Finding the Right Oil for Your Recipe
When it comes to everyday cooking for my family, I try to balance flavor, health benefits, and price. One ingredient seems to stump me sometimes, though, and it is oil. When considering which oil to use for cooking, there’s a lot of misinformation out there. Healthwise, you need some fat in your diet; according to the American Heart Association, fat helps boost energy, support cell growth, protect your organs, keep your body warm, and aid in nutrient absorption and the manufacturing of hormones. Fortunately, oils can be a great source of these healthy fats but choosing the right one is key.
Cooking temperature is an important factor to consider when selecting your oils. Different oils have different smoke points. A smoke point refers to the amount of heat an oil can withstand before it begins to break down and burn. An oil’s smoke point is identifiable by smoke, a very unpleasant smell, and a burnt, bitter taste. Surpassing the smoke point of an oil will alter the taste and appearance of your dish, as well as compromise the nutritional value of the oil.
Low heat -- Any oil can be used at a low heat. Butter is the oil/fat with the lowest smoke point (approx. 300-350F), so if you intend to use it, sauté over low to moderate heat.
Moderate heat -- Most oils can withstand moderate heat. Olive oil is often recommended for its health benefits, but you have to remember that it has a relatively low smoke point compared to other oils (approx. 375F). Highly refined olive oils that are lighter in color, such as extra-light olive oil, can withstand more heat (up to 450F). As a rule, most light-colored oils are more refined and have higher smoke points. The refining process removes many of the particles and impurities that tend to burn, allowing the oil to withstand higher heat.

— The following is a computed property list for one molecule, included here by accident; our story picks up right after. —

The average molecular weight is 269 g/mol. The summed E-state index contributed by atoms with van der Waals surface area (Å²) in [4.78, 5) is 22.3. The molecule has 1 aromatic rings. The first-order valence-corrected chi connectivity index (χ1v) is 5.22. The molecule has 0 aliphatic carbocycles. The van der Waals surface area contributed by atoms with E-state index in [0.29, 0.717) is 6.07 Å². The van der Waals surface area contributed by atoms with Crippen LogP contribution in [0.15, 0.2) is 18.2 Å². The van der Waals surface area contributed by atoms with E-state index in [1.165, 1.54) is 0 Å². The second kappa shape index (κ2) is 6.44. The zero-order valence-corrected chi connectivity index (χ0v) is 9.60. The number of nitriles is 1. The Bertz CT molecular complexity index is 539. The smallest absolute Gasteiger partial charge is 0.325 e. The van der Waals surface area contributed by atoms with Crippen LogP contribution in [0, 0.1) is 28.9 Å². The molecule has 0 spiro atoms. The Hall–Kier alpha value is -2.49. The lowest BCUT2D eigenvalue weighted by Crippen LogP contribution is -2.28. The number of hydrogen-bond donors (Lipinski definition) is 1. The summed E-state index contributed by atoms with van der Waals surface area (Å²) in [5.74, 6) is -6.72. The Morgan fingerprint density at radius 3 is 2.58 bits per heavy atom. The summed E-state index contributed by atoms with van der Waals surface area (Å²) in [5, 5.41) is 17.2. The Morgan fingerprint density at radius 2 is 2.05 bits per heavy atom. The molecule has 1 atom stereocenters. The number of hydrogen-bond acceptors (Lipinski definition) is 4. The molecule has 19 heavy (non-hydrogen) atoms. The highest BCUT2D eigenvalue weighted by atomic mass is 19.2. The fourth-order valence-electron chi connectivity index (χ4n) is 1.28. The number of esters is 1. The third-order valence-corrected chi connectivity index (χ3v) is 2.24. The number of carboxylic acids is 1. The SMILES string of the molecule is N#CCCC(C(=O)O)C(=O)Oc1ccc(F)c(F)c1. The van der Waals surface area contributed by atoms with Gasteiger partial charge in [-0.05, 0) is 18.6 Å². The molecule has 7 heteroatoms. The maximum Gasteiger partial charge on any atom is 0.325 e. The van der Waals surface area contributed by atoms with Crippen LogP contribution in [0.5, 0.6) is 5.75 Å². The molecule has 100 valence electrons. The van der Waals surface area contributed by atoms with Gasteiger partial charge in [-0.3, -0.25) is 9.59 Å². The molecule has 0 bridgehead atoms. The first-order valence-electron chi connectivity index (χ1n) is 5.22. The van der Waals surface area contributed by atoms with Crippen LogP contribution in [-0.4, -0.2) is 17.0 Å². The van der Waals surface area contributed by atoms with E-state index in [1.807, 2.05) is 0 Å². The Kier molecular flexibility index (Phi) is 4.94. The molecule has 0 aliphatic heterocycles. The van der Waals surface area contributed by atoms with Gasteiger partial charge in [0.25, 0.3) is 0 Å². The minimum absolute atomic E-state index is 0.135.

High heat -- In terms of pan-, stir- or deep-frying, a variety of oils are available to use at medium-high to high heats. Refined oils such as vegetable, canola, corn, grapeseed, safflower, and sunflower are all designated as high-heat oils, meaning they can withstand approximately 450F. Peanut oil is being used more these days because it has a slightly earthy and more interesting flavor than plain vegetable oil.
As far as flavor goes, think about what this oil/fat does in your recipe. If you're using oil to keep food from sticking during the cooking process, you should probably choose an oil that is light in flavor, such as vegetable, corn, canola, or grapeseed. If the flavor of the oil plays a role in the dish, you should opt for one with a distinguishable flavor, such as olive or peanut oil. There are also many oils available that are known only for their flavors and are not intended to be exposed to heat. These oils are often referred to as finishing oils. Examples are unrefined sesame oil, walnut, hazelnut, and truffle oil.
For a healthy diet, any fat should be consumed in moderation, but most oils are derivatives of plants (butter excluded) and are nutrient-rich. Olive oil has been the superstar oil touted for its health benefits and monounsaturated fats, known to lower blood pressure and bad cholesterol. Other monounsaturated oils include canola, peanut, and flaxseed. Flaxseed, walnut, canola, and hemp oil are also considered heart-friendly because they’re rich in omega-3 fatty acids.
Even though you may like the idea of cooking your French fries in sunflower or safflower oil, unfortunately many of these oils carry quite a price tag. You don’t want to use a bottle of expensive oil when a less-expensive one would have worked just as well or even better.
This Spicy Fig Spread and Shrimp Stir Fry recipe (https://bit.ly/2twfCAD) calls for “cooking oil,” so that means any of the lighter refined oils would be perfect for a quick stir fry on high heat. Whereas, this recipe for Manchego & Tomato Fennel Bruschetta (https://bit.ly/2IFiNAh) specifically calls for olive oil because the oil adds flavor to the dish. Whether it’s for frying or flavor, experiment with different oils and fats to see what works best in your recipes.